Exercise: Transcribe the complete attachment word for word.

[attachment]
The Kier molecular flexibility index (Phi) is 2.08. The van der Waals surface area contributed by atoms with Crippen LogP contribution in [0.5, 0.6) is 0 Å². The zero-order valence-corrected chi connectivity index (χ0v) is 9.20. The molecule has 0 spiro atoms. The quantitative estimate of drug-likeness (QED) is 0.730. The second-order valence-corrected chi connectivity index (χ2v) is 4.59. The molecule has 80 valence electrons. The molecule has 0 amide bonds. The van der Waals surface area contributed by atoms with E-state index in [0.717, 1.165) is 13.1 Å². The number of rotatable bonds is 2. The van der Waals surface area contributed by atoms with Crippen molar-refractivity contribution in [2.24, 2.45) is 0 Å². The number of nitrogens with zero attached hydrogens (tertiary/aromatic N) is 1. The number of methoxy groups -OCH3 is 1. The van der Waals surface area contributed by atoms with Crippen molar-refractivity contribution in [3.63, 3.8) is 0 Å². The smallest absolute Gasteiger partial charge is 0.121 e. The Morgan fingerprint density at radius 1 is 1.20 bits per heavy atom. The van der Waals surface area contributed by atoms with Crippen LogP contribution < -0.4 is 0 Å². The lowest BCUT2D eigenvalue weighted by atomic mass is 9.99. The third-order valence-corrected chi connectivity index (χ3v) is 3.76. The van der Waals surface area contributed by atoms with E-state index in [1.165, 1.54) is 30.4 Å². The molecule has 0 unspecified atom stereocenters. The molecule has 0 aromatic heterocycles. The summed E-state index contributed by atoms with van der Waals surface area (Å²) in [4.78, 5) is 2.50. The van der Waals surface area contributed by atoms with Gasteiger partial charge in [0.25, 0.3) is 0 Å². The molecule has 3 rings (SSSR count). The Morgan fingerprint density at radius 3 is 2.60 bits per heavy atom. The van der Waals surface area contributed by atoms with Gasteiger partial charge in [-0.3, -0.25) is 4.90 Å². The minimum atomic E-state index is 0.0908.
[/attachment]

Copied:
The Kier molecular flexibility index (Phi) is 2.08. The van der Waals surface area contributed by atoms with Crippen LogP contribution in [0.5, 0.6) is 0 Å². The zero-order valence-corrected chi connectivity index (χ0v) is 9.20. The molecule has 0 spiro atoms. The quantitative estimate of drug-likeness (QED) is 0.730. The second-order valence-corrected chi connectivity index (χ2v) is 4.59. The molecule has 80 valence electrons. The molecule has 0 amide bonds. The van der Waals surface area contributed by atoms with E-state index in [0.717, 1.165) is 13.1 Å². The number of rotatable bonds is 2. The van der Waals surface area contributed by atoms with Crippen molar-refractivity contribution in [2.24, 2.45) is 0 Å². The number of nitrogens with zero attached hydrogens (tertiary/aromatic N) is 1. The number of methoxy groups -OCH3 is 1. The van der Waals surface area contributed by atoms with Crippen molar-refractivity contribution in [3.63, 3.8) is 0 Å². The smallest absolute Gasteiger partial charge is 0.121 e. The Morgan fingerprint density at radius 1 is 1.20 bits per heavy atom. The van der Waals surface area contributed by atoms with Crippen LogP contribution < -0.4 is 0 Å². The lowest BCUT2D eigenvalue weighted by atomic mass is 9.99. The third-order valence-corrected chi connectivity index (χ3v) is 3.76. The van der Waals surface area contributed by atoms with E-state index in [1.165, 1.54) is 30.4 Å². The molecule has 0 unspecified atom stereocenters. The molecule has 0 aromatic heterocycles. The summed E-state index contributed by atoms with van der Waals surface area (Å²) in [4.78, 5) is 2.50. The van der Waals surface area contributed by atoms with Gasteiger partial charge in [0.25, 0.3) is 0 Å². The molecule has 3 rings (SSSR count). The Morgan fingerprint density at radius 3 is 2.60 bits per heavy atom. The van der Waals surface area contributed by atoms with Gasteiger partial charge in [-0.3, -0.25) is 4.90 Å². The minimum atomic E-state index is 0.0908.